“It is responsible and prudent to do our due diligence and get more information regarding hydraulic fracturing,” New Brunswick Energy and Mines Minister Donald Arseneault said in a statement.
Fracking presents multiple environmental and emissions concerns, so New Brunswick’s plan to study the practice before pursuing the practice further has been praised by environmentalists. But New Brunswick Premier Brian Gallant has made it clear that, even though the ban is in place, his province is still pro-energy production.
“We are very much for natural resource development,” he said. “We’re very much for energy projects here in the province.”
New Brunswick joins the eastern provinces of In Newfoundland and Labrador in instituting a temporary fracking ban. Nova Scotia also announced last year that it would be implementing an indefinite ban on fracking.
Vancouver said it would go 100 percent renewable
Vancouver, British Columbia announced this month that the city was committing to get all of its energy from renewable sources by 2030 or 2035. Right now, Vancouver gets 32 percent of its energy from renewables, so the commitment represents an ambitious plan to shift the city away from dirtier sources of energy.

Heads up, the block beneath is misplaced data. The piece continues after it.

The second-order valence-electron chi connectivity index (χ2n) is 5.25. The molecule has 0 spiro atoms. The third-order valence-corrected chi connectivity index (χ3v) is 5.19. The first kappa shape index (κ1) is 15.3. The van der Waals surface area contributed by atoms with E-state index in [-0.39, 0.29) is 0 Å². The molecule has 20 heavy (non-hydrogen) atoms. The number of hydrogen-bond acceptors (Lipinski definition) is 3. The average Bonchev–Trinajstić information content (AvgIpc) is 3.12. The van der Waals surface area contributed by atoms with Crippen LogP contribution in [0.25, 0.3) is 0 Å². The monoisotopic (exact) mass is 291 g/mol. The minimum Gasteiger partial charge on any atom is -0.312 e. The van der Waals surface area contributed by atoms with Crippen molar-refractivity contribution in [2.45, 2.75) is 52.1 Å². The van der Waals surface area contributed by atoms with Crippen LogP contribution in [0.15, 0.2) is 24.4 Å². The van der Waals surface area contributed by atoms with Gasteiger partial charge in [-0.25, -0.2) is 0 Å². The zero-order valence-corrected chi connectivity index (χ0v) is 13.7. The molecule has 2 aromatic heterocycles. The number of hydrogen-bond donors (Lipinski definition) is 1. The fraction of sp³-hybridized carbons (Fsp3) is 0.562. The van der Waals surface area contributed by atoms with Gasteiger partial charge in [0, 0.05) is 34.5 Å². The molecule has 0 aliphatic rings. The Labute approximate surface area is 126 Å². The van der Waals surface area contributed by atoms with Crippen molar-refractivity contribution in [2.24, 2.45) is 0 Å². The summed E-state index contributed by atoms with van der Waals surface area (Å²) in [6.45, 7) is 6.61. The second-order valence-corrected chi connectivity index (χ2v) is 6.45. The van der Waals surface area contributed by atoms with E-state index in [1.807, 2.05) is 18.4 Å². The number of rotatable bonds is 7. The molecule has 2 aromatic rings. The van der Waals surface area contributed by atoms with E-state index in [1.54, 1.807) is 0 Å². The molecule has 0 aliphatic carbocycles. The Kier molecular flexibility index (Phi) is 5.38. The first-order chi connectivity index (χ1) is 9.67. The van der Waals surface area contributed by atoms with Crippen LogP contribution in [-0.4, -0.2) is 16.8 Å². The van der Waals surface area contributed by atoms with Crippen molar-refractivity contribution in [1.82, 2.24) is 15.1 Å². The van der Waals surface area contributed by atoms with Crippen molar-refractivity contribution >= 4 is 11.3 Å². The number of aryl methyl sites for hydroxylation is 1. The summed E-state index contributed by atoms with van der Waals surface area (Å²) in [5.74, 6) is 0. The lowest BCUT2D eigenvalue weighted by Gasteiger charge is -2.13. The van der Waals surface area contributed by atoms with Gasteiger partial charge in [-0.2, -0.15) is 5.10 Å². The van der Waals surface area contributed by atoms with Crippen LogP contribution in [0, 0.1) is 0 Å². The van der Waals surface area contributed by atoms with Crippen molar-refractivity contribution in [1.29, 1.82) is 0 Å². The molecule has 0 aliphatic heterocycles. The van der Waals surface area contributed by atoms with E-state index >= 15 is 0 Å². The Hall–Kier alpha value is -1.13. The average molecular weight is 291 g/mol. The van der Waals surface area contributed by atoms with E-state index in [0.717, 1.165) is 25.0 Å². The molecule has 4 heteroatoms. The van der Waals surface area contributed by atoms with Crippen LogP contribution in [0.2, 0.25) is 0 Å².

“The future of Vancouver’s economy and livability will depend on our ability to confront and adapt to climate change, and moving toward renewable energy is another way that Vancouver is working to become the greenest city in the world,” Mayor Gregor Robertson said in a statement.
As a city — not a province — Vancouver’s commitment won’t make as much of a difference in overall emissions reductions as plans and goals from provinces. But British Columbia is already leading Canada in terms of carbon regulation: it’s the only Canadian province with a carbon tax, a policy that’s been hailed as a success environmentally, economically and among residents in the province.
Provincial leaders didn’t come to a binding agreement Tuesday, but they did reach a joint declaration affirming that they would to “adopt” and “promote” ways to reduce greenhouse gas emissions and “make a transition to a lower-carbon economy through appropriate initiatives.”